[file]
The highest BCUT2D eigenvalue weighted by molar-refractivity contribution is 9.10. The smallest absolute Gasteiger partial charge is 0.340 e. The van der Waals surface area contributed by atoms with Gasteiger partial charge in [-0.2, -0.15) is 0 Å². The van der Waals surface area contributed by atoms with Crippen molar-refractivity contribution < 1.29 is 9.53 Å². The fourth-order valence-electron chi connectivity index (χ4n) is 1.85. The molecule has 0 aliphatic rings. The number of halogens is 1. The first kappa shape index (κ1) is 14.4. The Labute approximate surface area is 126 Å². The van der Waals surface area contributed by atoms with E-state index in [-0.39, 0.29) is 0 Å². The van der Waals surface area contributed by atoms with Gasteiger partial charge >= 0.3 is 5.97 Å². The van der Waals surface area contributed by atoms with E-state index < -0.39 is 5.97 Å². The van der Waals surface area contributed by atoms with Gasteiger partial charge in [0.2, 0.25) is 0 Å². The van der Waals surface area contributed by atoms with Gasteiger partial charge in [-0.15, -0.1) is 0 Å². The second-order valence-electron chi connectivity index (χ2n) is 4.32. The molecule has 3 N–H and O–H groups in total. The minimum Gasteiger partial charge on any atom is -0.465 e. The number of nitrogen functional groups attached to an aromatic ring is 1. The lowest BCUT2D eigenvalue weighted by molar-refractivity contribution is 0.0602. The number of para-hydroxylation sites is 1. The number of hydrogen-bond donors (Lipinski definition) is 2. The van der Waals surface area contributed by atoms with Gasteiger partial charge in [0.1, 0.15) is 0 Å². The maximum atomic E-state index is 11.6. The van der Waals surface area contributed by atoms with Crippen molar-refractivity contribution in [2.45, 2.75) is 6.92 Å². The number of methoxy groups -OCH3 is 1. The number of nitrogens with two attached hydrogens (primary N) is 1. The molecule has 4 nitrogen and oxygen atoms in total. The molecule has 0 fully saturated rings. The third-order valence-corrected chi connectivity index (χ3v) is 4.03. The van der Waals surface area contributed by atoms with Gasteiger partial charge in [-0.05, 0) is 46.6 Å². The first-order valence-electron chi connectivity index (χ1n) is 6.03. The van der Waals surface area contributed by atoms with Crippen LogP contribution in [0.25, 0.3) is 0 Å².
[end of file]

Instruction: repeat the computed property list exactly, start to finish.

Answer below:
The highest BCUT2D eigenvalue weighted by molar-refractivity contribution is 9.10. The smallest absolute Gasteiger partial charge is 0.340 e. The van der Waals surface area contributed by atoms with Gasteiger partial charge in [-0.2, -0.15) is 0 Å². The van der Waals surface area contributed by atoms with Crippen molar-refractivity contribution < 1.29 is 9.53 Å². The fourth-order valence-electron chi connectivity index (χ4n) is 1.85. The molecule has 0 aliphatic rings. The number of halogens is 1. The first kappa shape index (κ1) is 14.4. The Labute approximate surface area is 126 Å². The van der Waals surface area contributed by atoms with E-state index in [-0.39, 0.29) is 0 Å². The van der Waals surface area contributed by atoms with Gasteiger partial charge >= 0.3 is 5.97 Å². The van der Waals surface area contributed by atoms with E-state index < -0.39 is 5.97 Å². The van der Waals surface area contributed by atoms with Gasteiger partial charge in [0.2, 0.25) is 0 Å². The van der Waals surface area contributed by atoms with Gasteiger partial charge in [-0.15, -0.1) is 0 Å². The second-order valence-electron chi connectivity index (χ2n) is 4.32. The molecule has 3 N–H and O–H groups in total. The minimum Gasteiger partial charge on any atom is -0.465 e. The number of nitrogen functional groups attached to an aromatic ring is 1. The lowest BCUT2D eigenvalue weighted by molar-refractivity contribution is 0.0602. The number of para-hydroxylation sites is 1. The number of hydrogen-bond donors (Lipinski definition) is 2. The van der Waals surface area contributed by atoms with Gasteiger partial charge in [0.1, 0.15) is 0 Å². The maximum atomic E-state index is 11.6. The van der Waals surface area contributed by atoms with Crippen molar-refractivity contribution in [2.45, 2.75) is 6.92 Å². The number of methoxy groups -OCH3 is 1. The number of nitrogens with two attached hydrogens (primary N) is 1. The molecule has 4 nitrogen and oxygen atoms in total. The molecule has 0 fully saturated rings. The third-order valence-corrected chi connectivity index (χ3v) is 4.03. The van der Waals surface area contributed by atoms with Gasteiger partial charge in [-0.05, 0) is 46.6 Å². The first-order valence-electron chi connectivity index (χ1n) is 6.03. The van der Waals surface area contributed by atoms with Crippen LogP contribution in [0.25, 0.3) is 0 Å².